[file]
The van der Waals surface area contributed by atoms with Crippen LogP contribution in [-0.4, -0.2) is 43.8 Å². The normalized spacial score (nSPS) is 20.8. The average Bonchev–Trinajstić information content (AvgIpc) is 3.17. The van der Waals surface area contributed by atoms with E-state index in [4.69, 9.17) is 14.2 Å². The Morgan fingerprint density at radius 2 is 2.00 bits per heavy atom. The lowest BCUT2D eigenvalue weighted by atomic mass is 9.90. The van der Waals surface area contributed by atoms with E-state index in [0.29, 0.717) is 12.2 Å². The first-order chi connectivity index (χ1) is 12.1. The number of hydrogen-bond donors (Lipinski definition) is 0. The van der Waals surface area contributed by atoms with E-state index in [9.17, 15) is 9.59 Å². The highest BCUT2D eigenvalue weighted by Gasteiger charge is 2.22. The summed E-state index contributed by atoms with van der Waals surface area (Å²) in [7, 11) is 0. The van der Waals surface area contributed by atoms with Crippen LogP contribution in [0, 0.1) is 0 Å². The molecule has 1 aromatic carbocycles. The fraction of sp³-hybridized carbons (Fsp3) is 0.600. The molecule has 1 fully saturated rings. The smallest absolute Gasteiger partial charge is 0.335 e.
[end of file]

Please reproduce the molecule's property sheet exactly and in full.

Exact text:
The van der Waals surface area contributed by atoms with Crippen LogP contribution in [-0.4, -0.2) is 43.8 Å². The normalized spacial score (nSPS) is 20.8. The average Bonchev–Trinajstić information content (AvgIpc) is 3.17. The van der Waals surface area contributed by atoms with E-state index in [4.69, 9.17) is 14.2 Å². The Morgan fingerprint density at radius 2 is 2.00 bits per heavy atom. The lowest BCUT2D eigenvalue weighted by atomic mass is 9.90. The van der Waals surface area contributed by atoms with E-state index in [0.29, 0.717) is 12.2 Å². The first-order chi connectivity index (χ1) is 12.1. The number of hydrogen-bond donors (Lipinski definition) is 0. The van der Waals surface area contributed by atoms with E-state index in [9.17, 15) is 9.59 Å². The highest BCUT2D eigenvalue weighted by Gasteiger charge is 2.22. The summed E-state index contributed by atoms with van der Waals surface area (Å²) in [7, 11) is 0. The van der Waals surface area contributed by atoms with Crippen LogP contribution in [0, 0.1) is 0 Å². The molecule has 1 aromatic carbocycles. The fraction of sp³-hybridized carbons (Fsp3) is 0.600. The molecule has 1 fully saturated rings. The smallest absolute Gasteiger partial charge is 0.335 e.